Prostate cancer screening is generally done in one of two ways for men. A digital rectal exam is where a doctor digitally examines the prostate, searching for abnormalities in the gland. A prostate-specific antigen (PSA) test, which we mentioned above, is where a blood sample is taken and then analyzed for your PSA level. If high percentages are found, it can be an indication of prostate cancer.

To best understand why it’s important to catch the cancer earlier than later, you must know the four stages of prostate cancer which can be seen below: 

Stage I – In this first stage, the cancerous cells are growing in the prostate but haven’t yet spread beyond it. The tumor is in half or less than half of the prostate.

Stage II – In the second stage, the cancer has stayed within the prostate, but the tumor is able to touch more than half of a lobe of the prostate.

Stage III – During the third stage, the cancer has spread outside the prostate. However, the prostate cancer cells have not made it to the lymph nodes.

Stage IV – At this late stage, the cancer has spread to nearby lymph nodes, but may or may not have spread to distant organs. This depends on whether or not the cancer is stage IVA or IVB.

Holistic Treatment for Prostate Cancer

At Immunity Therapy Center, we offer a variety of natural, effective, prostate cancer natural treatment options. We understand that every patient’s health and disease are different, and we focus on individualized treatment plans. 

To give our patients the best chance of an enhanced quality of life, improved prognosis, and remission, we customize your program depending on the type and location of cancer, the stage, and the overall health of the patient. 

For most of our patients, a prostate cancer natural treatment plan is focused on not just killing cancer cells, but on utilizing immunotherapy cancer therapy to boost your immune system’s ability to fight on its own. Often, the immune system cannot recognize that the body has cancer, or it isn’t strong enough to fight the cancer, because it’s been weakened by conventional treatments like chemotherapy. 

Many of our alternative cancer treatments are non-invasive or less invasive than conventional treatments like chemotherapy and radiation. Our holistic treatment for prostate cancer includes effectively targeting and killing the cancer cells, without harming the good cells. In doing so, we support your overall health and greatly improve patients’ quality of life.

Depending on the patient, prostate cancer natural treatment options may include:

  •  Hyperthermia (including whole-body hyperthermia and localized hyperthermia)
  •  Sonodynamic Therapy
  •  Laser Cancer Therapy
  •  Insulin Potentiation Therapy (IPT) and DMSO Potentiation Therapy (DPT)
  •  Rife Therapy
  •  Biomagnetic Cancer Therapy
  •  Intravenous Solutions (DMSO, Customized IV Therapy and Hydrogen Peroxide)
  •  Enzymatic Cancer Therapy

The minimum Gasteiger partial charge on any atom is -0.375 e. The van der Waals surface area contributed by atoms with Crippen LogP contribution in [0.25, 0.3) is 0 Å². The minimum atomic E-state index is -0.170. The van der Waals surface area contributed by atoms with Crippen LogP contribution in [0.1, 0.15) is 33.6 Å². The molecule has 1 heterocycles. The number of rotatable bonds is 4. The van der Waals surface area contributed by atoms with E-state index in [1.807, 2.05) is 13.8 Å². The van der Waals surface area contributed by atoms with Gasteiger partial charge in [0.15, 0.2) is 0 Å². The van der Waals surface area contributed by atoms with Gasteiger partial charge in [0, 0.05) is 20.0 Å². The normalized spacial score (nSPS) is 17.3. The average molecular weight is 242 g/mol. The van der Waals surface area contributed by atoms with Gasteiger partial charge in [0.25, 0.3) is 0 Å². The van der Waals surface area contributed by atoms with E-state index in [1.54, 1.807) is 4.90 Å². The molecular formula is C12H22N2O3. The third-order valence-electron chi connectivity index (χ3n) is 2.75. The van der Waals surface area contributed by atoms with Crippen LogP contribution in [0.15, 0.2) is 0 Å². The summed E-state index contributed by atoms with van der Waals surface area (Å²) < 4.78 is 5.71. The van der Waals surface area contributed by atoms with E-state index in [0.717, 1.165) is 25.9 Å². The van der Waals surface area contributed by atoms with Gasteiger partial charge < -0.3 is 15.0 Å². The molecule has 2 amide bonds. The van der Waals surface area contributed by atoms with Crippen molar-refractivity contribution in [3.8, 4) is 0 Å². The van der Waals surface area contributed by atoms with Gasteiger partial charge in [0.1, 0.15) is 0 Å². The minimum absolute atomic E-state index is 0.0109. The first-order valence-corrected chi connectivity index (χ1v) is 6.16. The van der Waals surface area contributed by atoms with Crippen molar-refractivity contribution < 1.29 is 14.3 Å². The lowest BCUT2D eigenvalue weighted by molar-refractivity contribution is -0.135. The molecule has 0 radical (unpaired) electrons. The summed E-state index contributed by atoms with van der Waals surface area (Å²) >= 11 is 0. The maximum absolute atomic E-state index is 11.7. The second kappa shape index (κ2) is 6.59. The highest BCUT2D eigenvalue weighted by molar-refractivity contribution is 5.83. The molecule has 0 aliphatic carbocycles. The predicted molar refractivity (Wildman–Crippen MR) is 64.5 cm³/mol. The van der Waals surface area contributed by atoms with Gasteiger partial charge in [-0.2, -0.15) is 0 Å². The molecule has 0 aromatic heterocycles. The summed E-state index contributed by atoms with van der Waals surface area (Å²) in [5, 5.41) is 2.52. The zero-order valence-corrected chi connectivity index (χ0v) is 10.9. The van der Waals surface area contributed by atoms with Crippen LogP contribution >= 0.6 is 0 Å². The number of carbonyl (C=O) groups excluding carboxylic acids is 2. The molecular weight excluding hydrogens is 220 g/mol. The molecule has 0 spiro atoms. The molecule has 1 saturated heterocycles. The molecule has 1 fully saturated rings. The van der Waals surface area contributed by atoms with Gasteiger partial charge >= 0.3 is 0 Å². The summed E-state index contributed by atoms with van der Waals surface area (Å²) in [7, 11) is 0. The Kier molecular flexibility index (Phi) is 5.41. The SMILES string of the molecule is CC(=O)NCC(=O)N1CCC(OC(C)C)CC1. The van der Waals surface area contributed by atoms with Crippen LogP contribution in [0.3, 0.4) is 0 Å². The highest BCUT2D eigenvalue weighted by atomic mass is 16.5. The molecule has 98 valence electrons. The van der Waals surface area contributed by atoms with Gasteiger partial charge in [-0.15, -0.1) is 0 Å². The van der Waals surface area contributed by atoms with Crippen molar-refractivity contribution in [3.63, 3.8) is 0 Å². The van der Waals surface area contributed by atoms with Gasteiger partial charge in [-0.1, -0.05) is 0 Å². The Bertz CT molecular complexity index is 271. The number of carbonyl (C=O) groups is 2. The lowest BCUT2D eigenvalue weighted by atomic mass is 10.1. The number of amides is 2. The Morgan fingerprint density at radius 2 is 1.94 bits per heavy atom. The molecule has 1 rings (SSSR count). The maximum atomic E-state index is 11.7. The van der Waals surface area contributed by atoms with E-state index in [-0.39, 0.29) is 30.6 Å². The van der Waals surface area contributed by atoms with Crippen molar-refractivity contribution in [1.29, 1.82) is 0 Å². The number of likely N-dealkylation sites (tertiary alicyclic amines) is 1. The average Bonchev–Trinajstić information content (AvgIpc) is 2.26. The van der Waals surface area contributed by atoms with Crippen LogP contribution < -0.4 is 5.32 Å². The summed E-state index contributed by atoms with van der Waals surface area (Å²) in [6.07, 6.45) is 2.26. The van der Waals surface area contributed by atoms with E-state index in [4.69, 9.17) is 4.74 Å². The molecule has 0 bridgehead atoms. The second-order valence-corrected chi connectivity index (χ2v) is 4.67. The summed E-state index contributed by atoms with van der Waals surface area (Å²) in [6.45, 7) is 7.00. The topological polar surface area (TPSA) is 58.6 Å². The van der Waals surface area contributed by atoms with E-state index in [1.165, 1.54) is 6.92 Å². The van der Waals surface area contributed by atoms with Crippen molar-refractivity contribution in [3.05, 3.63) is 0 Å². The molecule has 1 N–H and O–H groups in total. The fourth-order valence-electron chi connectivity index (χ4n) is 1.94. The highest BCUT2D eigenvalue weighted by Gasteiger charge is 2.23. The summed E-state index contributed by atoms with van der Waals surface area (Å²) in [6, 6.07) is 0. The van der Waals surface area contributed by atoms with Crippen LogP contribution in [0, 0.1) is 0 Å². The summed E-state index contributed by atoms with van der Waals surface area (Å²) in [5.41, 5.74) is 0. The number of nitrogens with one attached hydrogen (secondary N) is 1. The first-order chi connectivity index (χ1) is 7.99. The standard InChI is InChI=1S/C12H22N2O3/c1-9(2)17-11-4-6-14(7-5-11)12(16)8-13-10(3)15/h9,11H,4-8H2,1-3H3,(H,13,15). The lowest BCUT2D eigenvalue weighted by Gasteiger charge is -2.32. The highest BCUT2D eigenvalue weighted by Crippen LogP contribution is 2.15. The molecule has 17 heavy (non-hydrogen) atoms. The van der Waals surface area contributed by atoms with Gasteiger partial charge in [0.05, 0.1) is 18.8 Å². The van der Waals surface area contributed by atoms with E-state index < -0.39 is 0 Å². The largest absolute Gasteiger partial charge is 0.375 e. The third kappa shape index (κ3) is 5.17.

•  Oxygen Therapies (Hydrogen Pa, Ozone, UVB)
  •  Vitamin and Mineral Supplements
  •  Vitamin B17 (Laetrile Therapy)
  •  Specific Transfer Factor Vaccine Against Cancer
  •  Viral Anticancer Vaccine
  •  Regenerative Cell Cancer Therapy (Peptide Treatment)
  •  HALO Therapy
  •  Bemer Therapy
  •  Immunotherapy (Anti-Cancer Vaccines, Mesenchymal, Cell Therapy, LAK)
  •  Intravenous Curcumin
  •  Phenyl Butyrate IV
  •  Cryoablation
  •  Radiofrequency ablation (RFA)
  •  Intraperitoneal Perfusion Hyperthermia
  •  Salinomycin IV
  •  Intravenous GcMAF 
  •  Apatone IV (Vitamin K3 plus Vitamin C)

If you or a family member is looking for holistic cancer treatment centers in Mexico, reach out to Immunity Therapy Center today. We are a global leader in alternative cancer therapies, and we offer a positive and uplifting environment for you to heal your body, mind, and soul. 

Alternative medicine is a method of cancer treatment that enhances your immune system, which is your body’s natural disease prevention system. Instead of flushing the body with toxic chemotherapy chemicals, we provide patients with a non-invasive treatment plan with less unpleasant side effects. Due to the strict regulation in the United States, leaders for natural prostate cancer treatment options are predominantly found in Tijuana, Mexico. Cancer treatment in Tijuana, Mexico is sought after for its focus on healing the patient through more natural methods and fair prices for health care.

Dr. Bautista and the entire team at ITC are passionate about what we do. We get to know our patients on a personal level, so we can communicate openly and honestly throughout your treatment. In order to provide the highest level of individualized care, we typically see fewer patients than some other clinics.

We look forward to hearing from you soon and becoming part of your wellness journey.

 

Sources

1. https://www.healthline.com/health/women-health/female-prostate-cancer#symptoms

2. https://www.cancer.gov/types/prostate/psa-fact-sheet

3. https://www.cancer.org/cancer/prostate-cancer/detection-diagnosis-staging/how-diagnosed.html

4. https://www.womenshealth.gov/a-z-topics/polycystic-ovary-syndrome

5. https://www.ncbi.nlm.nih.gov/pubmed/7525428

6.https://www.medicalnewstoday.com/articles/321801.php#symptoms